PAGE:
Say What! The Shelves Are Bare!
Posted By: Ivan Butcher II on March 28, 2018 |
Too many times, I have said that when a hurricane or any major weather condition impacts the eastern coast of the United States, we here in the Virgin Islands will suffer food, supplies, material and equipment shortages.
This NorEaster, of March 2018, has caused shipping challenge delays, lost and damaged cargo, that will further hamper our recovery here in the Territory. The rippling effects of this weather system: businesses cannot tell when they can expect to receive their shipments, the backed-up schedules, the reordering of merchandise, the remanufacturing of products, the harvesting and packaging of produce, etc., and the supply and demand pricing reality.
Imagine here on St.Croix, we have lived for decades with that red mound of toxic waste, but we cannot chip and mulch our vegetation debris, and spreading it enriching caliche and other nutrient deficient areas.
Delaying the Agriculture Fair and rescheduling offers the committee the opportunity to develop a theme of preparation and mitigation, especially in the face of this year's hurricane season. The Fair should include a native tree drive, promoting and encouraging the community to donate, trade, buy and sell native trees and seeds. Hurricane preparedness, tree pruning, gardening and other mitigating workshops should be featured.
The Windsor Estate, a government owned Dept. of Agriculture property is a prime location like the Bethlehem Restoration project could serve as a centrally located Agri-Eco showcase with rotating and permanent venues, workshops and training, adding an attraction appeal.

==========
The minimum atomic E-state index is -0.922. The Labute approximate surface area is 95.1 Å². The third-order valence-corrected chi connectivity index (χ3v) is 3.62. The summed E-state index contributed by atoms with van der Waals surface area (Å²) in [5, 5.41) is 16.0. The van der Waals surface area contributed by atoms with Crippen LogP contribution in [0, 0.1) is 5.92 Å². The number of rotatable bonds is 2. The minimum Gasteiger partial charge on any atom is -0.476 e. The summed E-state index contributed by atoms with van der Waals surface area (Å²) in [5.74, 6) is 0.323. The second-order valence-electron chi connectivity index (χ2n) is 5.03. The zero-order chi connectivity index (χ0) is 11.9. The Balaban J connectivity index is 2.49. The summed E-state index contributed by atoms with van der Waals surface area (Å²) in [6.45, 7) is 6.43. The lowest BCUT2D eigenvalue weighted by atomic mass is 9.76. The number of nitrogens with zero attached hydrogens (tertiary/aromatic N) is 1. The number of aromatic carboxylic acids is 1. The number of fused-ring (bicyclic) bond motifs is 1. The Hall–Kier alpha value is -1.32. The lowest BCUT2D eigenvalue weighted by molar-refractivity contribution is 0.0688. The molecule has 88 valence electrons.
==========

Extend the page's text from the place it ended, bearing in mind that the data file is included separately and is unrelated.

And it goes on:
Every year we have had a World-class agricultural fair that should be replicated with livestock, plots of crops, educational permanent and rotating exhibits at the Windsor Estate. For years, I have judged the student educational exhibits, some of these projects are economically sound. The winning projects should be rotating exhibits that could be reviewed during student field trips and visitors year round.
The one student project that stood out, which could have been developed, was an amusement park with rides, an agricultural theme with seats and carriages shaped like fruits and vegetables. During that same year the metalworks vocational students were recycling parts from old cars, lawn mowers, using fiberglass to create go-carts that they actually drove. This would be an excellent, profitable, educational collaborative effort, to invest in that could also become an export product, promoting agriculture.
We have to cultivate a new generation of farmers because most of our farmers here are nearing or are retiring. If this recent turn of events isn't "A Wake-Up Call" to the urgent need for an agriculture self-sufficiency planned operations, then we are doomed to "Chaos."
A Guinean proverb, " He who does not cultivate his field will die of hunger."
Ivan Butcher II
US Virgin Islands
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